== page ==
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ERIC Number: ED136929
Record Type: RIE
Publication Date: 1976
Pages: 15
Abstractor: N/A
Reference Count: 0
A Descriptive Study of Three Typical "Quality" Day Care Centers.
Drezek, Wendy
This paper describes a study designed to collect quantified observational data on the behavior of children and teachers throughout the day at three typical quality day care centers. From 50 to 55 hours of observation were completed on five randomly-chosen 3-year-olds in each setting. While the number of subjects and centers was limited, the study's purpose was not to confirm experimental hypotheses but to provide data for generating further research. Instruments used included a day care director's interview, classroom activity logs, and the Human Interaction Scale. Factors considered included relative time spent in intellectual and non-intellectual activities, gross motor compared with small motor activity, proportion of time spent in teacher-selected activity, and restrictiveness of environment. Analysis of data revealed differences between centers in percentages of time children spent in kinds of classroom activities and in interactions with others. Such differences suggest that existing research and conceptual models of day care are oversimplified. Day care is viewed as far from uniform in its treatment of children, and need is seen for: (1) study of a broader range of centers than is normally considered, and (2) examination of the entire span of the operational day rather than of brief portions of the day. University-associated model centers, commonly used for research on day care, are seen as atypical. It is suggested that "quality" in day care be assessed through the productiveness of individual children's behavior and the extent of individual environment matches, rather than inferred from the presence of set characteristics in the centers. (Author/BF)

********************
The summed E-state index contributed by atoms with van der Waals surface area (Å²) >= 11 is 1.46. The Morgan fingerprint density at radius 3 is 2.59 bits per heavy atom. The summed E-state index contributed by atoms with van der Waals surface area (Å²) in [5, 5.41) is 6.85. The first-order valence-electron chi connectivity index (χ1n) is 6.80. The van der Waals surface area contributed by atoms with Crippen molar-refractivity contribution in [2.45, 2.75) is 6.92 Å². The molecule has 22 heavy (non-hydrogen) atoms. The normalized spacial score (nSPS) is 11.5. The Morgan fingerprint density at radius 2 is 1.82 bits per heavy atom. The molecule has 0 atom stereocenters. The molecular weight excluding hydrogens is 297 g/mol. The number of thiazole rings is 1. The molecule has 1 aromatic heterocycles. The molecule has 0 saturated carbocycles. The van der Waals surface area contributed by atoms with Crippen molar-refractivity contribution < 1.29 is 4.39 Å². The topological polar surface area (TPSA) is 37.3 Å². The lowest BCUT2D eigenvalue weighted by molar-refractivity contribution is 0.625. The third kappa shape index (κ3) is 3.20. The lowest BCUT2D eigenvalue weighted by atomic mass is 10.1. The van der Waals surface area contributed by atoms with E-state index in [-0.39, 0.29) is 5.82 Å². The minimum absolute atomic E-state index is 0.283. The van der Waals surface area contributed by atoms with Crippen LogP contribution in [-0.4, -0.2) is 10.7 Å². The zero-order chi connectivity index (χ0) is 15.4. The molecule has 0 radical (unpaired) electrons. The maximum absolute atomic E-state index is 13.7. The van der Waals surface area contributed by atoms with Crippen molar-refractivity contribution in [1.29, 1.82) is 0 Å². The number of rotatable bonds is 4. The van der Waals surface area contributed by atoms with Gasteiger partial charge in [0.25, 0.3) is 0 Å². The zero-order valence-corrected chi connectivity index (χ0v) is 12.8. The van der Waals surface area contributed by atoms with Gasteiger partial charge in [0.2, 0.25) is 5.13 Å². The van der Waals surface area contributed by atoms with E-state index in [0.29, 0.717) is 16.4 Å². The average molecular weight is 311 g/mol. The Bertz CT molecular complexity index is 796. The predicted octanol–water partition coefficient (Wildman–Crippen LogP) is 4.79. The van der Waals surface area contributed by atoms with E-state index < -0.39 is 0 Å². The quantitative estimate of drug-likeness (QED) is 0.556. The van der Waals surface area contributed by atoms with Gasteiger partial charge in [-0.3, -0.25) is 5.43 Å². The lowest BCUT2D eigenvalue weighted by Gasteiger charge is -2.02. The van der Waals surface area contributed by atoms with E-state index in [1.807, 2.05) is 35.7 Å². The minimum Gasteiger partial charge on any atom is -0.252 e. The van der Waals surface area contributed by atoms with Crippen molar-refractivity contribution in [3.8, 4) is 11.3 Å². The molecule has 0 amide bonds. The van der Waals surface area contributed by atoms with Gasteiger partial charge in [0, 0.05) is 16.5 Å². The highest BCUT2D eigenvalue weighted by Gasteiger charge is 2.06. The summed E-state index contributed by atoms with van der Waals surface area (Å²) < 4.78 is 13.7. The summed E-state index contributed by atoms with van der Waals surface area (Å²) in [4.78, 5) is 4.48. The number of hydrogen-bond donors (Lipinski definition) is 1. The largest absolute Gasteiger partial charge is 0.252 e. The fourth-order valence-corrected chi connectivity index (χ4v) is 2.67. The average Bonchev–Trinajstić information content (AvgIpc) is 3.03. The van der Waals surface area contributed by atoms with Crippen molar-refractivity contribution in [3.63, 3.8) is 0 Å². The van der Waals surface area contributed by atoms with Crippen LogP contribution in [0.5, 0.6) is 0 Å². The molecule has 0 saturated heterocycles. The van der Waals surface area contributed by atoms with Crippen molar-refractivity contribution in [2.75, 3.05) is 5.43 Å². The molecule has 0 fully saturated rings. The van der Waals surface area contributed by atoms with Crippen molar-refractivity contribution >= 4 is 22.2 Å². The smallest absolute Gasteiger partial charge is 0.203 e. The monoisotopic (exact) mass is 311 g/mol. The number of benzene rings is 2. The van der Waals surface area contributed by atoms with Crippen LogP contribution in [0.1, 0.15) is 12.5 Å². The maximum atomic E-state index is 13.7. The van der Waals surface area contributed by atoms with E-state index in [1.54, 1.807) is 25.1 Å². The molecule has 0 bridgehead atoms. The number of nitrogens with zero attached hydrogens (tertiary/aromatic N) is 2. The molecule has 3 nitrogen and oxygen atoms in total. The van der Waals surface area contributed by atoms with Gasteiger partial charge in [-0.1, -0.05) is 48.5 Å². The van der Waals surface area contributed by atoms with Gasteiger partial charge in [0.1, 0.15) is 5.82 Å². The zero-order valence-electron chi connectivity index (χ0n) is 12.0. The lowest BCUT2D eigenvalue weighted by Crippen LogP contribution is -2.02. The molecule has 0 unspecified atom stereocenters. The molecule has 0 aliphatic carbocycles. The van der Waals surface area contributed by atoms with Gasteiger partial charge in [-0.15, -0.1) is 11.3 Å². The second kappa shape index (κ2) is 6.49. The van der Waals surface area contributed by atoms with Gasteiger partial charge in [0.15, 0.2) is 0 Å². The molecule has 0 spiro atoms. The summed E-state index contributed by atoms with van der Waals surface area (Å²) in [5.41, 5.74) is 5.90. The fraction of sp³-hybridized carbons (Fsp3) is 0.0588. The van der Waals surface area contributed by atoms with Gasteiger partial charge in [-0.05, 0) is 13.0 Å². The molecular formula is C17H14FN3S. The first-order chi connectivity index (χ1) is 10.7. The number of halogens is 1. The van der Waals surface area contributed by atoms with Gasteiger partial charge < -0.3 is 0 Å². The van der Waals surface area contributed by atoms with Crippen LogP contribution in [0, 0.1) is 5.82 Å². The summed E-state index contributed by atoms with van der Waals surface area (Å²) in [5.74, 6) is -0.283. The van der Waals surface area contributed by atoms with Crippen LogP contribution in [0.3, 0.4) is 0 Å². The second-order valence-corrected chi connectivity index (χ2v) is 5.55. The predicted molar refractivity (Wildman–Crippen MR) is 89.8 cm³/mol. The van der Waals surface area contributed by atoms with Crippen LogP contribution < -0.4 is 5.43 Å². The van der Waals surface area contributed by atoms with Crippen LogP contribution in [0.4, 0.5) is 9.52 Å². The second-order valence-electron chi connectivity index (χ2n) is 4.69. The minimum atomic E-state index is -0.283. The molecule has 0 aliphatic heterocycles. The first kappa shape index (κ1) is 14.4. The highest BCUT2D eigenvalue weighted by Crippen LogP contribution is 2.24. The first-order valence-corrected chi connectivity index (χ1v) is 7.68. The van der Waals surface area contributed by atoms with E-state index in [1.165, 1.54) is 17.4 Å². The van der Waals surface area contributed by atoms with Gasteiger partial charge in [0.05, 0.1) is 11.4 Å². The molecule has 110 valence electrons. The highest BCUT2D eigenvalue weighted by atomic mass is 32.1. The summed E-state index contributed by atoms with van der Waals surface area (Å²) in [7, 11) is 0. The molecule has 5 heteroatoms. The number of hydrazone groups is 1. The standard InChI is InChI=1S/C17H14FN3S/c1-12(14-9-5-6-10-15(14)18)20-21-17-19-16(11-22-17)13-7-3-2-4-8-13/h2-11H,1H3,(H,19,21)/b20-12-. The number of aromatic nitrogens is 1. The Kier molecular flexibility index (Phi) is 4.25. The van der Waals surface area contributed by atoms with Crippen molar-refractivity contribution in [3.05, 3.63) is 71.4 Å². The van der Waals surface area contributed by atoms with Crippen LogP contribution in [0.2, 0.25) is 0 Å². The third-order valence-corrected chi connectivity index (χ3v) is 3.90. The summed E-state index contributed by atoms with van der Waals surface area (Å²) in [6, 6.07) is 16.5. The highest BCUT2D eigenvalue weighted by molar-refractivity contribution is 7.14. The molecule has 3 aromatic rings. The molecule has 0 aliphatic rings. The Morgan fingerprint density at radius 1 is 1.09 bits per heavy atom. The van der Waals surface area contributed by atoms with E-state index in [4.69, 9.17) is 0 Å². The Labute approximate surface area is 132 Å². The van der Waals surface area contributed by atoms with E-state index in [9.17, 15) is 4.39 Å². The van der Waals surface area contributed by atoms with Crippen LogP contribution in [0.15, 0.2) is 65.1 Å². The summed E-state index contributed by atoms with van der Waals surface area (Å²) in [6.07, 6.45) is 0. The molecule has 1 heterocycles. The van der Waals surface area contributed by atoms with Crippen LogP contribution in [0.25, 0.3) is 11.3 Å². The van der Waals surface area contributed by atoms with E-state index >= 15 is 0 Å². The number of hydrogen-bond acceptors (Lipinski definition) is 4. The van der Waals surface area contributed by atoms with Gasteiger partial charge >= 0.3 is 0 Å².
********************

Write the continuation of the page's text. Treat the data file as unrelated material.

Publication Type: Reports - Research
Education Level: N/A
Audience: N/A
Language: N/A
Sponsor: N/A
Authoring Institution: N/A